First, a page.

Macron turns France’s labor decrees on auto workers
29 December 2017
Yesterday, automaker PSA Peugeot-Citroën announced that it is preparing deregulated mass sackings, in the first use of French President Emmanuel Macron’s labor law decrees in a major industrial firm. Talks with the trade unions, whose approval for the mass sackings is required according to the Macron decrees, are to begin on January 9.
The move by Europe’s second-largest automaker is part of a relentless international assault on workers’ jobs, working conditions and social rights. After the 2008 Wall Street crash and global crisis, as governments worldwide poured trillions of dollars into the coffers of the same banks whose speculation had caused the crisis, the French state paid billions of euros to bail out PSA and Renault. In return, the auto giants are sacking workers to funnel billions of euros more in wealth created by the working class into the pockets of the superrich.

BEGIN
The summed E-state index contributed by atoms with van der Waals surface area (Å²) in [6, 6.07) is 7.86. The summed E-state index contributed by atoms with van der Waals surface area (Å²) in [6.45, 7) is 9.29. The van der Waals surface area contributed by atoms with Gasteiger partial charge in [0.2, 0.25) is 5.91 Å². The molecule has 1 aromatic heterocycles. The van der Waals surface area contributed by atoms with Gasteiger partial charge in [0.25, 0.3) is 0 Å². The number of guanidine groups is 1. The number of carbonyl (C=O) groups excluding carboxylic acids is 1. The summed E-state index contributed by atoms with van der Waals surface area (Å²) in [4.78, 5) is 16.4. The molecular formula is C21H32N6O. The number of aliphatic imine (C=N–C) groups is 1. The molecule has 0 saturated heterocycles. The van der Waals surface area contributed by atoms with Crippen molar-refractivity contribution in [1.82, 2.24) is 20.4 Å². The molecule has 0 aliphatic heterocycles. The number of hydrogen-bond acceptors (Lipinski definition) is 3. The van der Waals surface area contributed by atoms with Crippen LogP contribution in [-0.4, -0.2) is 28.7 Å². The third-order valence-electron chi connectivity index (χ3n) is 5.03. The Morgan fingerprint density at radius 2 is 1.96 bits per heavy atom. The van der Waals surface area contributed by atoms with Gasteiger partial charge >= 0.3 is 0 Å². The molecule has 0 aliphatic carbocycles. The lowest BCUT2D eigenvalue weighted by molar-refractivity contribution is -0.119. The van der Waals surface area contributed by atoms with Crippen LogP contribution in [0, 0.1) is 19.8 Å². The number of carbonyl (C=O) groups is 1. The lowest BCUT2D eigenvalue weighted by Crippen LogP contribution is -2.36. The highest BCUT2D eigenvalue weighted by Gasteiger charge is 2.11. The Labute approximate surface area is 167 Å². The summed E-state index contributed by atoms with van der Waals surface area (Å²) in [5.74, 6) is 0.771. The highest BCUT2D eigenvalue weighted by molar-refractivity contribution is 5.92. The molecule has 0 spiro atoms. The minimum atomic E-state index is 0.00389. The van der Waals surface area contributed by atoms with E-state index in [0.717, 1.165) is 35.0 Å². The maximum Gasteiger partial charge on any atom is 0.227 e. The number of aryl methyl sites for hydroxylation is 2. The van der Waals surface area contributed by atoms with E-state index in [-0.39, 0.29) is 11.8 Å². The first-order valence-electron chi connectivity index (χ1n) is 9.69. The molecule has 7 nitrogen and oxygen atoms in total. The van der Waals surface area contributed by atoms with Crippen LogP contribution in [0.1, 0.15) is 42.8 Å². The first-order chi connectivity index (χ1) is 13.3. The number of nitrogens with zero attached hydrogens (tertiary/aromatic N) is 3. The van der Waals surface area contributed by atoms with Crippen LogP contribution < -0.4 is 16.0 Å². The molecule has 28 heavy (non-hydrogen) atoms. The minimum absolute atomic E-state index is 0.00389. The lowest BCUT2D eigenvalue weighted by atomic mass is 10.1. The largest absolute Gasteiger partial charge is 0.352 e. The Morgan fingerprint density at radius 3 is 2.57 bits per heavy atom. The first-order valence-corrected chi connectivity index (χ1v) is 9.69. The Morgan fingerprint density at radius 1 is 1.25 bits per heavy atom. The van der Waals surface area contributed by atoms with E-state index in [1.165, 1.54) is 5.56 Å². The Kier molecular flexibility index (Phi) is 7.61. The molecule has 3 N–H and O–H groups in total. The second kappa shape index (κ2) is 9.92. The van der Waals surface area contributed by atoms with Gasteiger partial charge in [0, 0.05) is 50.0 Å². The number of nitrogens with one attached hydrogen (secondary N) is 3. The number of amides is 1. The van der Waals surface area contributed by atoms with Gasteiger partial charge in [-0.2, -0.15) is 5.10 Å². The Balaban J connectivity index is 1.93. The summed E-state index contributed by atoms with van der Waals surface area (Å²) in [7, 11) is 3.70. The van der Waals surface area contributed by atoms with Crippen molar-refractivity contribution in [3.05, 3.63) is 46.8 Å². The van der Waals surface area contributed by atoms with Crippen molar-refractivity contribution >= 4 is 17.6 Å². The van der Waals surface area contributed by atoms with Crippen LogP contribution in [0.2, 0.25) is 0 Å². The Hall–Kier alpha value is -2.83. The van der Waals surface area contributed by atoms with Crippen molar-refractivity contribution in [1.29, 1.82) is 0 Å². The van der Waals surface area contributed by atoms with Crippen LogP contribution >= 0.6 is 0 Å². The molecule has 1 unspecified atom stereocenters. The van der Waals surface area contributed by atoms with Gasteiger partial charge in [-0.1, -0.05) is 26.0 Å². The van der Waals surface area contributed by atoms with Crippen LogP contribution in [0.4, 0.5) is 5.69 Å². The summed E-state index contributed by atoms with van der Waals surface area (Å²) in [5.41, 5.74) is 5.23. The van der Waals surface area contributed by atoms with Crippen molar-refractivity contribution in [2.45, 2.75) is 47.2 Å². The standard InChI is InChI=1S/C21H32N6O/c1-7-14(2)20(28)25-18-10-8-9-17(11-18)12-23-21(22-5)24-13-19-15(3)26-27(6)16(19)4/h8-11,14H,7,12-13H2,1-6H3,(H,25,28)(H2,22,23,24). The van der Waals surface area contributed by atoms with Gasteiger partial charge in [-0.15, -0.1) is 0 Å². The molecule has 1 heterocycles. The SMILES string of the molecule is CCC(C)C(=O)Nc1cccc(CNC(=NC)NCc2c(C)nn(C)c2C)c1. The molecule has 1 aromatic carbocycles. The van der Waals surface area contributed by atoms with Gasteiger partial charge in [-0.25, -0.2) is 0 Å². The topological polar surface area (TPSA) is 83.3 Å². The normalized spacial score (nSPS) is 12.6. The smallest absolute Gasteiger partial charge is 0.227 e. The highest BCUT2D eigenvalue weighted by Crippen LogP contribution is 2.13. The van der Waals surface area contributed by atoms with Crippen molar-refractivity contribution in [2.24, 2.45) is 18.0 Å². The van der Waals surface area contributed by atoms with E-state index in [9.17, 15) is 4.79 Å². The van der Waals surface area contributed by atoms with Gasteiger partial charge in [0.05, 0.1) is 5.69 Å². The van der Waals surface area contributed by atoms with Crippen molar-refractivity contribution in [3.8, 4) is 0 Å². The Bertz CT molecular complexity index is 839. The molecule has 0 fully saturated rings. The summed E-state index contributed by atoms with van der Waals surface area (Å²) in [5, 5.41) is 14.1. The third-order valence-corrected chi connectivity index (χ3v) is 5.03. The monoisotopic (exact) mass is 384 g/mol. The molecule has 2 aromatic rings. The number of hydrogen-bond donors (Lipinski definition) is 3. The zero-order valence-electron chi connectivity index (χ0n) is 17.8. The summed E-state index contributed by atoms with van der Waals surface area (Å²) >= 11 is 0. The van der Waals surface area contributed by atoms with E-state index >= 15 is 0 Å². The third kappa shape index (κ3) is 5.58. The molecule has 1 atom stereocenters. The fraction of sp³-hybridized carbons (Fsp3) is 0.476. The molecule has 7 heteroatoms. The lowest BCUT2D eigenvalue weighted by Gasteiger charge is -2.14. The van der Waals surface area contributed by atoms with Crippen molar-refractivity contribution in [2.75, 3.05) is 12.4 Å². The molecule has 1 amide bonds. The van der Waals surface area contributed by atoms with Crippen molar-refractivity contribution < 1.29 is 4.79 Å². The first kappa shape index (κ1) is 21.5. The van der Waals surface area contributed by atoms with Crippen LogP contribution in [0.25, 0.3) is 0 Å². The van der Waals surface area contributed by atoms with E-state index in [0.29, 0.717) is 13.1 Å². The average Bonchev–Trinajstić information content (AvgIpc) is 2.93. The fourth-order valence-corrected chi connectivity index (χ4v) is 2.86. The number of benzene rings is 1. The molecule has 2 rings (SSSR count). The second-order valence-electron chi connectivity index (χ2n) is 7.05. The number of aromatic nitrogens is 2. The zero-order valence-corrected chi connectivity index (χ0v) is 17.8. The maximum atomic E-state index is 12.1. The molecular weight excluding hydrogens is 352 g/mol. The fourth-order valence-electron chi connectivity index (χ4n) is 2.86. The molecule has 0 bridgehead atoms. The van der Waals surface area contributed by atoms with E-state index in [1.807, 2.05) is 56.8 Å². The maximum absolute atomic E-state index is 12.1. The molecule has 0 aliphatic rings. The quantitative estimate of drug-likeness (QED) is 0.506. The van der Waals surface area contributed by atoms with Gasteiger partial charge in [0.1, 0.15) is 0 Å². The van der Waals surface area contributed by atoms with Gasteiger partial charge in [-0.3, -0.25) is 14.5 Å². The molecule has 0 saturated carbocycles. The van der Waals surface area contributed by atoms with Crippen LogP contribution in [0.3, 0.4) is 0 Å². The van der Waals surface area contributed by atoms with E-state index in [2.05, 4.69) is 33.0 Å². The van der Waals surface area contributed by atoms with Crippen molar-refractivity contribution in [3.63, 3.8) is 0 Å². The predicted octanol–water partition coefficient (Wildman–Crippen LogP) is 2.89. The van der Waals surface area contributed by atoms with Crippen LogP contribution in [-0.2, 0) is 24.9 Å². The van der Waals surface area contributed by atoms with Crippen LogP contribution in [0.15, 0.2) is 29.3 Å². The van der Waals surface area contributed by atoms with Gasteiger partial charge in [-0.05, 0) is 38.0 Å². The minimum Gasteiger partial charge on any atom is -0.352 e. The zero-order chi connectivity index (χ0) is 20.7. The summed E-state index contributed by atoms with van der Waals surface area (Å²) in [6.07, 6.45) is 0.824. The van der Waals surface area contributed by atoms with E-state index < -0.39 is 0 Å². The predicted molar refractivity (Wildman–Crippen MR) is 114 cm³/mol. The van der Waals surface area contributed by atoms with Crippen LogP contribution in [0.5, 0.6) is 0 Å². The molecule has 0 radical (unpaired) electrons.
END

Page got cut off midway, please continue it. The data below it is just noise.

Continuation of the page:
The policy spearheaded by Macron, who is now broadly viewed with contempt and distrust in France as the “president of the rich,” aims to throw the working class back decades. With PSA subsidiary Opel Vauxhall poised to cut 4,500 jobs in Germany alone, tens of thousands of PSA jobs across Europe are threatened. A decade after the Detroit auto bailout slashed the wages of newly-hired workers by half, the goal is to impose speed-up, increase flexibility of working times, and transition to a workforce largely made up of temporary workers, who in France are paid little over €9 per hour.
Internationally, the financial aristocracy is preparing a historic attack on the working class for 2018. Siemens is cutting 15,000 jobs in order to reap billions in profits, while GE has planned 12,000 job cuts. In Europe, governments are…